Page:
As Lynas shows, much of the anti-nuclear activism is grounded on misconceptions, poor science, and even blatant disinformation, spread by well-meaning but ideologically blinkered activists. The problem for these activists is that the scientific consensus does not, by and large, agree with their views. Radiation is a carcinogen, but a fairly weak one; Fukushima’s casualties will come from fear, not from radiation; and, when compared by impacts per energy unit produced, nuclear power is actually by far the least deadly of any energy source ever employed by humans. The length of the book prevents detailed discussion, and one could take some issue with certain phrasings such as the claim that there is no convincing evidence showing a statistically significant correlation between cancer incidence and radiation exposures of less than 100 mSv (there are some recent studies that contest this), but overall the book is at the very least a good starting point.
Lynas is also careful to point out that nuclear power is not a panacea, and the good qualities of nuclear are no reason to shun renewables – where they are appropriate. While Lynas glosses over some of the rather formidable problems with large-scale renewables (grid-scale energy storage being one of the most pertinent), this is a highly commendable position, partly because renewables do have their own, significant merits and are in many cases excellent choices, and partly because they are (at least for a while) much more acceptable to the general public than new nuclear power stations. An engineering-only analysis might show that nuclear alone (using novel fourth-generation reactors) could easily power the world, and with much less environmental impact than today’s power sources, but politics are different. And in any case, cooperation is more likely to produce results than infighting between which exact low-carbon technology should be promoted. It is heartening to read that this seems to be what the UK branches of Greenpeace and Friends of the Earth seem to be tacitly doing: a recent joint statement, calling for “low-carbon unity” to take carbon almost completely out of the UK’s electricity system by 2030, included the British nuclear and renewables industries, and the growing carbon capture and storage trade group. Such grand alliance may be our last, best hope for saving a planet fit for human habitation.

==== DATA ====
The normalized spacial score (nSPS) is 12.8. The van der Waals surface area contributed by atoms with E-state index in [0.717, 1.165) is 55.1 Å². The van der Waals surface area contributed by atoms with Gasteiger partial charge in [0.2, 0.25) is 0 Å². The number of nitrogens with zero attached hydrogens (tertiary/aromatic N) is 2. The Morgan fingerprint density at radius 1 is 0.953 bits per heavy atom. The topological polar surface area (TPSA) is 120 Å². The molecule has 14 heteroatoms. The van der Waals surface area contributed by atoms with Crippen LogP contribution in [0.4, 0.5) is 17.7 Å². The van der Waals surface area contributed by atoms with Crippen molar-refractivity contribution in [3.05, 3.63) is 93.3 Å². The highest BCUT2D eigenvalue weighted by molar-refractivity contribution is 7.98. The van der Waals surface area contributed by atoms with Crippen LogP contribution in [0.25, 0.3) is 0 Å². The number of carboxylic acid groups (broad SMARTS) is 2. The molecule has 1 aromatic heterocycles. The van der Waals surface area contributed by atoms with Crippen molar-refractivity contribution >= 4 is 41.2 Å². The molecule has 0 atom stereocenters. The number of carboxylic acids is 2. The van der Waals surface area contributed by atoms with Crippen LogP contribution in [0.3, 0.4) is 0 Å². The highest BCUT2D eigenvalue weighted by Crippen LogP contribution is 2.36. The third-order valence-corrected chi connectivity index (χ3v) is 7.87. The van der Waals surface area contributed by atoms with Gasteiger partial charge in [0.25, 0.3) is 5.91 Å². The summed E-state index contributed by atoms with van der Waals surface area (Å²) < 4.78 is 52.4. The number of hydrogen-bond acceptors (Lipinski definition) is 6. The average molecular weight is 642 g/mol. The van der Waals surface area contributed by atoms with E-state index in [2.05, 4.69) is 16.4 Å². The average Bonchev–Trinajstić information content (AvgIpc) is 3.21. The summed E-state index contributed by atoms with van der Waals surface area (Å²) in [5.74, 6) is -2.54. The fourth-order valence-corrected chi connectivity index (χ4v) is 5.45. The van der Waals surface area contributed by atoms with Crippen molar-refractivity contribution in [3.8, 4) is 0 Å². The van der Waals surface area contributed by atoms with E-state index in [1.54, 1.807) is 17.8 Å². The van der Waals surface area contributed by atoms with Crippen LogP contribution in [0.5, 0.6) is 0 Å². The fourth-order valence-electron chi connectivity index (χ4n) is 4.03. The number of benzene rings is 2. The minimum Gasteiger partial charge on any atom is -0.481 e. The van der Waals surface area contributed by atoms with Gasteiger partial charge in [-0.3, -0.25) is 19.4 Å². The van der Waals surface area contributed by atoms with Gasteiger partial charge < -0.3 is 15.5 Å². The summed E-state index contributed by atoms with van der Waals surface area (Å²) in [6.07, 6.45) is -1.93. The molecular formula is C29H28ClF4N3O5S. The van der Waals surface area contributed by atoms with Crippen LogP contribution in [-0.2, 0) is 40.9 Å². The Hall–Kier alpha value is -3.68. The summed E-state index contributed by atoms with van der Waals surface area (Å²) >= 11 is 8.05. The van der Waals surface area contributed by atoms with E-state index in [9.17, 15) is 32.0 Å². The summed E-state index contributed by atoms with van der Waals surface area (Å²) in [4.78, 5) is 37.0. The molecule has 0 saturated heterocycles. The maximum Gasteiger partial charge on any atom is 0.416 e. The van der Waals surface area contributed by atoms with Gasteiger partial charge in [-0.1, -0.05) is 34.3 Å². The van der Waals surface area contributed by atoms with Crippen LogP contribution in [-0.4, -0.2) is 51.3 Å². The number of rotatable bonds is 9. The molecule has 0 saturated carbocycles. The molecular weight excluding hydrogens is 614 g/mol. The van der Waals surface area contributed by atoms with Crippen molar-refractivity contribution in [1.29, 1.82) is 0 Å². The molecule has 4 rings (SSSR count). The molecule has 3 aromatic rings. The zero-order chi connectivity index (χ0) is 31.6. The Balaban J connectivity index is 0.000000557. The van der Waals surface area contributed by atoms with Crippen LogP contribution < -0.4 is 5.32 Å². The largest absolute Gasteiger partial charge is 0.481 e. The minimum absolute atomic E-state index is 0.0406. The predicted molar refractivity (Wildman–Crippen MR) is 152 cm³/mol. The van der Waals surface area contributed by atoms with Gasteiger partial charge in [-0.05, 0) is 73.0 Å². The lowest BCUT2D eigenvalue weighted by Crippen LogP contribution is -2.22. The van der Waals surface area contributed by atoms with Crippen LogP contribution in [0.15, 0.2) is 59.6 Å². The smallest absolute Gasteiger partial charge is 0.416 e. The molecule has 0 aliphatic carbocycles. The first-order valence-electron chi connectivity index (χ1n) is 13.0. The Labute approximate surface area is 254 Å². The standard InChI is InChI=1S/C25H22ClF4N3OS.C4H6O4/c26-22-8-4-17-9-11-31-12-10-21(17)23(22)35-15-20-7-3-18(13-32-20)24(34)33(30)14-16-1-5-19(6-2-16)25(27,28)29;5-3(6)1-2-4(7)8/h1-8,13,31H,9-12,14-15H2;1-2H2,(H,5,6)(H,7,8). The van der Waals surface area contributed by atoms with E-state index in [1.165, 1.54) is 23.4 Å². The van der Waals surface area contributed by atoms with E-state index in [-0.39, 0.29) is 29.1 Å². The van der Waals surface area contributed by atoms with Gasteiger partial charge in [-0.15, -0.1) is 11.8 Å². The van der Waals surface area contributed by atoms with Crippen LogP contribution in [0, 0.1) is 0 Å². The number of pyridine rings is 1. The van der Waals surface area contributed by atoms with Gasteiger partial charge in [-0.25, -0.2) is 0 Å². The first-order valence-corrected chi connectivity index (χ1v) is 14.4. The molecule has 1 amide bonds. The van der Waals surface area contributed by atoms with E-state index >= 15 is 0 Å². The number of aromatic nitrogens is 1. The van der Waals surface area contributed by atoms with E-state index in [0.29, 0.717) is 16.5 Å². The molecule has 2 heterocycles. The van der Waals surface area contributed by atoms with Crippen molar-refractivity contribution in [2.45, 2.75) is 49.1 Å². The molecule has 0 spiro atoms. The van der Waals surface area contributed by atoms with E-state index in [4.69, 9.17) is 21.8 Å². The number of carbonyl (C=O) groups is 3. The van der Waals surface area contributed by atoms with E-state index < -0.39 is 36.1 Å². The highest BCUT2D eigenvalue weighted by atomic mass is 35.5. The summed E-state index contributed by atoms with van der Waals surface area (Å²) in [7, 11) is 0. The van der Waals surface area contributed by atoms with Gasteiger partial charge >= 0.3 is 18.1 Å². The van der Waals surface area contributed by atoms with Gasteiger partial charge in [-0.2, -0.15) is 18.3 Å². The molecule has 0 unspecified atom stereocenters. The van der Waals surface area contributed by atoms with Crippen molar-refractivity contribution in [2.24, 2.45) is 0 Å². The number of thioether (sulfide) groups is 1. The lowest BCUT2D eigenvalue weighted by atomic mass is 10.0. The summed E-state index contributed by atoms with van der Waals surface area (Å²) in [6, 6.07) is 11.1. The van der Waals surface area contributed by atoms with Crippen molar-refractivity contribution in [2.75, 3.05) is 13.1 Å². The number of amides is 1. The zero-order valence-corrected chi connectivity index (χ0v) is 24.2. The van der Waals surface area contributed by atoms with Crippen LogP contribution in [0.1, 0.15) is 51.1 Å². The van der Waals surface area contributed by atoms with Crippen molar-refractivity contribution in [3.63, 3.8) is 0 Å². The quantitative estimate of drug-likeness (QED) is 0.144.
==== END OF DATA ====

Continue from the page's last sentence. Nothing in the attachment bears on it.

This is perhaps the most important environmental book of the year, and one of the most important of the recent years as well. It is highly recommended to anyone with an interest in pressing environmental issues, it should be required reading for politicians, and one hopes that a print version will be available just so that one could hand them out to interested parties on occasion.